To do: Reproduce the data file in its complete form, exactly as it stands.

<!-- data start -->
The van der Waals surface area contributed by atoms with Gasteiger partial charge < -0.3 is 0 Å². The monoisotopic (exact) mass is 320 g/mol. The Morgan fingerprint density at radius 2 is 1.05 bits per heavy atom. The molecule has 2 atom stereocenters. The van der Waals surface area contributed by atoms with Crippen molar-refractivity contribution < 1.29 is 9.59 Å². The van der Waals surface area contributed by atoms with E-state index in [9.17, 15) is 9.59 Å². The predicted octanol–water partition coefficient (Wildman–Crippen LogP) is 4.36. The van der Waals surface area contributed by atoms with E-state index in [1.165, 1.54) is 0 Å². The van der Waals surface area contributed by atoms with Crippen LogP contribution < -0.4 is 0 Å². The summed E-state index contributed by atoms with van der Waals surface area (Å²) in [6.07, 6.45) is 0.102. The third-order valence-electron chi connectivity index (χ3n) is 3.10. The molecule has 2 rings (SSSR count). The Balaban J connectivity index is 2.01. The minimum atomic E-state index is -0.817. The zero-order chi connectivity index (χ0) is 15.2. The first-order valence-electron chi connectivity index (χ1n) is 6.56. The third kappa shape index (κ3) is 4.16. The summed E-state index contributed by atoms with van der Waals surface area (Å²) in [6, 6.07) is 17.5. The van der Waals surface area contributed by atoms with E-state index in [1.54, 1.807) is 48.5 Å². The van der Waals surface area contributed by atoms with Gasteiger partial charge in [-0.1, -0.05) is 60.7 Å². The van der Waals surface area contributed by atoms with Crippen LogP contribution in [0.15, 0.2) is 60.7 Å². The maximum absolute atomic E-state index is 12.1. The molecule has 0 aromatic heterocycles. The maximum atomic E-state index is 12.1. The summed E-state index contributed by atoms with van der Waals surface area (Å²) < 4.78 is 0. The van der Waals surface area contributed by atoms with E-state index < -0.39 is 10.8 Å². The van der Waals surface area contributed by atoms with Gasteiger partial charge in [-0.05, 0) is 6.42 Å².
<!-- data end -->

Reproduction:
The van der Waals surface area contributed by atoms with Gasteiger partial charge < -0.3 is 0 Å². The monoisotopic (exact) mass is 320 g/mol. The Morgan fingerprint density at radius 2 is 1.05 bits per heavy atom. The molecule has 2 atom stereocenters. The van der Waals surface area contributed by atoms with Crippen molar-refractivity contribution < 1.29 is 9.59 Å². The van der Waals surface area contributed by atoms with E-state index in [9.17, 15) is 9.59 Å². The predicted octanol–water partition coefficient (Wildman–Crippen LogP) is 4.36. The van der Waals surface area contributed by atoms with E-state index in [1.165, 1.54) is 0 Å². The van der Waals surface area contributed by atoms with Crippen LogP contribution < -0.4 is 0 Å². The summed E-state index contributed by atoms with van der Waals surface area (Å²) in [6.07, 6.45) is 0.102. The third-order valence-electron chi connectivity index (χ3n) is 3.10. The molecule has 2 rings (SSSR count). The Balaban J connectivity index is 2.01. The minimum atomic E-state index is -0.817. The zero-order chi connectivity index (χ0) is 15.2. The first-order valence-electron chi connectivity index (χ1n) is 6.56. The third kappa shape index (κ3) is 4.16. The summed E-state index contributed by atoms with van der Waals surface area (Å²) in [6, 6.07) is 17.5. The van der Waals surface area contributed by atoms with E-state index in [1.54, 1.807) is 48.5 Å². The van der Waals surface area contributed by atoms with Gasteiger partial charge in [-0.1, -0.05) is 60.7 Å². The van der Waals surface area contributed by atoms with Crippen LogP contribution in [0.15, 0.2) is 60.7 Å². The maximum absolute atomic E-state index is 12.1. The molecule has 0 aromatic heterocycles. The maximum atomic E-state index is 12.1. The summed E-state index contributed by atoms with van der Waals surface area (Å²) < 4.78 is 0. The van der Waals surface area contributed by atoms with E-state index < -0.39 is 10.8 Å². The van der Waals surface area contributed by atoms with Gasteiger partial charge in [-0.05, 0) is 6.42 Å².